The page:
El Yunque is the only tropical rain forest in the care of the US Forest Service. The park has many waterfalls,
such as the Cascada de la Cola, and is home to the coqui, a tiny tree frog named for its distinctive sound.
La piragua is a kind of shaved ice served with fruit syrup.
La Cocina Criolla
How do historical influences affect the food that people eat?
Traditional Cooking in Puerto Rico known as la cocina criolla, combines Spanish, African, and
indeigenous influences. Tostones (fried plantains) are a popular side dish. Popular snack foods
are alcapurrias (fried plaintains stuffed with meat) and bacalaítos (codfish fritters).
In El Salvador, traditional cuisine blends indigenous and Spanish influences. A typical food is the
pupusa, a corn tortilla filled with beans, pork, and cheese. These are often served with curtido, a
spicy coleslaw. Semita, a sweet bread layered with pinapple marmalade, is also very popular.
La Plaza de Colón
How does an artist’s work represent the historic landmarks of a country?
Many of Manuel Hernadez Acevedo’s paintings depict scenes of Old San Juan, Puerto Rico. In
old San Juan, you will find cobblestone streets, Spanish colonial buildings, and many plazas. The
Plaza de Colon is popular with both tourists and locals. A statue of Christopher Columbus in the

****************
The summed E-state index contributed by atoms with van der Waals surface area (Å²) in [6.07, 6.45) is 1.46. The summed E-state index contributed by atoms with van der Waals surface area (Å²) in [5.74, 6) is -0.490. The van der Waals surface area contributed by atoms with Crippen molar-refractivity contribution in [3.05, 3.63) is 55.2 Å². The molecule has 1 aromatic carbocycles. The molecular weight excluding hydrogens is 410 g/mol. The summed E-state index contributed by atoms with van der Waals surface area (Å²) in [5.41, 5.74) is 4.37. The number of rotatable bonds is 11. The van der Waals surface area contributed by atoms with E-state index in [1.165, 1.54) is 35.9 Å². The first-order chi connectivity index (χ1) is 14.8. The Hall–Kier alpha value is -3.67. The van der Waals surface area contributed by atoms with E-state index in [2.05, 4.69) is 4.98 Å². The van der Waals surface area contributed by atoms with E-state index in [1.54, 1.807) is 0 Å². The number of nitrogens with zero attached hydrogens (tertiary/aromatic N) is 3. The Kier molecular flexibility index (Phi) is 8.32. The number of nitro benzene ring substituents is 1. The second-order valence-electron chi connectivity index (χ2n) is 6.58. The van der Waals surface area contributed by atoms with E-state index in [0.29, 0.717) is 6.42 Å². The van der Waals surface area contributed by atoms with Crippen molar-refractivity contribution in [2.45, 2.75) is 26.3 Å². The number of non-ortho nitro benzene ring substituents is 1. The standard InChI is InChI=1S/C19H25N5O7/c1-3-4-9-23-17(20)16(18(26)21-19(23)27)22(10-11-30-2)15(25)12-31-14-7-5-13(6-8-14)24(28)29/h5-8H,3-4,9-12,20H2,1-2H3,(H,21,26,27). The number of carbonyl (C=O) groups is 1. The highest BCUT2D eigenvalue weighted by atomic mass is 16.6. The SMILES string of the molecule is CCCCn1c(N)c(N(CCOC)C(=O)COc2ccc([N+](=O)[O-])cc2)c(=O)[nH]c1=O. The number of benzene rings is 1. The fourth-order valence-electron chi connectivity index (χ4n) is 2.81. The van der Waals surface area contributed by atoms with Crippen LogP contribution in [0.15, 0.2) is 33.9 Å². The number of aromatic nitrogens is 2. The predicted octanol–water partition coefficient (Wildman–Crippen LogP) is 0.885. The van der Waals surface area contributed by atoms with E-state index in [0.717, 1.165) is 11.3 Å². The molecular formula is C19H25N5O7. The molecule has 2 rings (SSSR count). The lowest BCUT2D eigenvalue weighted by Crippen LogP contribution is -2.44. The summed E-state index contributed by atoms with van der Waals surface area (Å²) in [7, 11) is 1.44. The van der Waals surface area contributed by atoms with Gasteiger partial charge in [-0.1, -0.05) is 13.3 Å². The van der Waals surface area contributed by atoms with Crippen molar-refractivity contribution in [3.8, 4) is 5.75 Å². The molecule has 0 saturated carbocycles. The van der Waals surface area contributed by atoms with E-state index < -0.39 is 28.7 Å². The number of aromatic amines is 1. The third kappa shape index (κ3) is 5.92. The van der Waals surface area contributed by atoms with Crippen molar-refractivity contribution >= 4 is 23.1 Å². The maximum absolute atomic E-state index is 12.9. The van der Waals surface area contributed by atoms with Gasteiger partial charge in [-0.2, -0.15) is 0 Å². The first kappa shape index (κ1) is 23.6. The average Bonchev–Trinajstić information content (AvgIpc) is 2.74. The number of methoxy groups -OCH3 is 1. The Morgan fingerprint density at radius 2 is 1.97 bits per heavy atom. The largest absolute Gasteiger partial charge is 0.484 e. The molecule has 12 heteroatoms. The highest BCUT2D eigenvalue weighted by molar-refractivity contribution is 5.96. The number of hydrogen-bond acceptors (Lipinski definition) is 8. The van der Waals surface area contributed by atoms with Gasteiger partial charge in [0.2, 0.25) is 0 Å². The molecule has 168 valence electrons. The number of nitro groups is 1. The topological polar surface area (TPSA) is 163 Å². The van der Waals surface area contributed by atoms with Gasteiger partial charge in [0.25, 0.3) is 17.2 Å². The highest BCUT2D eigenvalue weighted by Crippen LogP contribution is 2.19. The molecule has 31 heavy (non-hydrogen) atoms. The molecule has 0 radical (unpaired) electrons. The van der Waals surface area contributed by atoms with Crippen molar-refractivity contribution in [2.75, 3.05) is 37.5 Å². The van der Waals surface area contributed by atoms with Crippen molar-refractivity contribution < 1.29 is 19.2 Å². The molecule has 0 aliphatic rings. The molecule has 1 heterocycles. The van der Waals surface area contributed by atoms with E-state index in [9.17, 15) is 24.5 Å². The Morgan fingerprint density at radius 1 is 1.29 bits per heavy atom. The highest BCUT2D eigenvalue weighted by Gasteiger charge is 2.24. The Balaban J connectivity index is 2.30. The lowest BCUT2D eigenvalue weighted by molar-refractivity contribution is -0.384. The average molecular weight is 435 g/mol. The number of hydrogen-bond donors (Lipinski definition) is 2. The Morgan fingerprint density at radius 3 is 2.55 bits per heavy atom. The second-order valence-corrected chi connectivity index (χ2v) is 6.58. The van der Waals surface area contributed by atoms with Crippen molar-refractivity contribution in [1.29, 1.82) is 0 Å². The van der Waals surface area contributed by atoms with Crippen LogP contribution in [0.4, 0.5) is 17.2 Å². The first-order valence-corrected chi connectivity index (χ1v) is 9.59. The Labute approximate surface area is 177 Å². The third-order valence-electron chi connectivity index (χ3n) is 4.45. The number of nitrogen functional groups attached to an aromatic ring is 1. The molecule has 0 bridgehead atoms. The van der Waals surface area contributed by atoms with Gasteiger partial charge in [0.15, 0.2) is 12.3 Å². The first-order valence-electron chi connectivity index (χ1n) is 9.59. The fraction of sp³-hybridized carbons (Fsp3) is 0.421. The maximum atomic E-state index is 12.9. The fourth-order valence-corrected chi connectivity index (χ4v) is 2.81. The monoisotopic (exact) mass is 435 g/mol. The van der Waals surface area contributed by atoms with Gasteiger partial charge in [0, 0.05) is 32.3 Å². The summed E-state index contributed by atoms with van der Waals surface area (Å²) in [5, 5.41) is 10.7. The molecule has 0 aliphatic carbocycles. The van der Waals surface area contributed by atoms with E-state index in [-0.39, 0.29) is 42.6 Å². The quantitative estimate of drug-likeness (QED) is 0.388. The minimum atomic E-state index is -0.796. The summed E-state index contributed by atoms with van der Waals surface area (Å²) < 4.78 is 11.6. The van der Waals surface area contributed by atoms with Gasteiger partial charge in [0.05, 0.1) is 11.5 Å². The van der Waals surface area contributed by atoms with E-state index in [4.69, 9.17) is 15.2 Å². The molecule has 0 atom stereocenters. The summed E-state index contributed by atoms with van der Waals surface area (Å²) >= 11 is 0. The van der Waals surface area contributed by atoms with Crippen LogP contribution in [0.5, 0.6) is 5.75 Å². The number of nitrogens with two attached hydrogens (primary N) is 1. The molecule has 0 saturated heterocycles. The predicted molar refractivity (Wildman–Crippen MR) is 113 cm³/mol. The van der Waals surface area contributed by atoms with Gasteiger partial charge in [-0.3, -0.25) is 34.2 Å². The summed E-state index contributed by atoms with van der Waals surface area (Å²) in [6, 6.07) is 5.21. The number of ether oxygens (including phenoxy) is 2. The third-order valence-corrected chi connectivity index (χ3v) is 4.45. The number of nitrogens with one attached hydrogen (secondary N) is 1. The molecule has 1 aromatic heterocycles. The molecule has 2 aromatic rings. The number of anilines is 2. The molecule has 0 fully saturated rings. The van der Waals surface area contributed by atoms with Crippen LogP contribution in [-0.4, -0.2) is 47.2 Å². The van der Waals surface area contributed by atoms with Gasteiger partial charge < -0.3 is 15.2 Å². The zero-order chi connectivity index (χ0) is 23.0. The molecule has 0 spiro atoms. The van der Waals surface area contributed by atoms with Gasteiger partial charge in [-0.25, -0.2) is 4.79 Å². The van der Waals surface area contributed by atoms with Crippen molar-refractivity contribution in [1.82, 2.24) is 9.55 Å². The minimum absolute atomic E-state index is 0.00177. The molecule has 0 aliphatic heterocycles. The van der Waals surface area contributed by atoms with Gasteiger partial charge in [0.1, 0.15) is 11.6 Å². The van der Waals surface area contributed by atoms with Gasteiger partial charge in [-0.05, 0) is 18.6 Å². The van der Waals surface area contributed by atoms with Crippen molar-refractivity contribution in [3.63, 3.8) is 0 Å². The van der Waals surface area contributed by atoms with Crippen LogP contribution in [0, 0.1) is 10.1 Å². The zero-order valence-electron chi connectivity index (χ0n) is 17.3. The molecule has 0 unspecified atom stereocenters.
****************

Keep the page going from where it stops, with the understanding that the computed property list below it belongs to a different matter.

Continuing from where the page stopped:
center of the square includes plaques commemorating the explorer’s achievements.
Unidad 3 Review Lección 2
Talk About Family
La abuela: grandmother
El abuelo: grandfather
Los abuelos: grandparents
La familia: family
La hermana: sister
El hermano: brother
Los hermanos: brothers, brother(s) and sister(s)
La hija: daughter
El hijo: son
Los hijos: son(s) and daughter(s), children
La madrastra: stepmother
La madre: mother
El padrastro: stepfather
El padre: father
Los padres: parents
El (la) primo(a): cousin
Los primos: cousins
La tÍa: aunt
El tÍo: uncles
Los tÍos: uncles, uncle(s) and aunt(s)
Give Dates
¿Cuál es la fecha? : What is the date?
Es el … de … : It’s the …. of …
El primero de … : The first of …
El cumpleaños: birthday
ỊFeliz cumpleaños! : Happty Birthday!
La fecha de namiento: birth date
Ask, Tell, and Compare Ages:
¿Cuantos años tienes? : How old are you?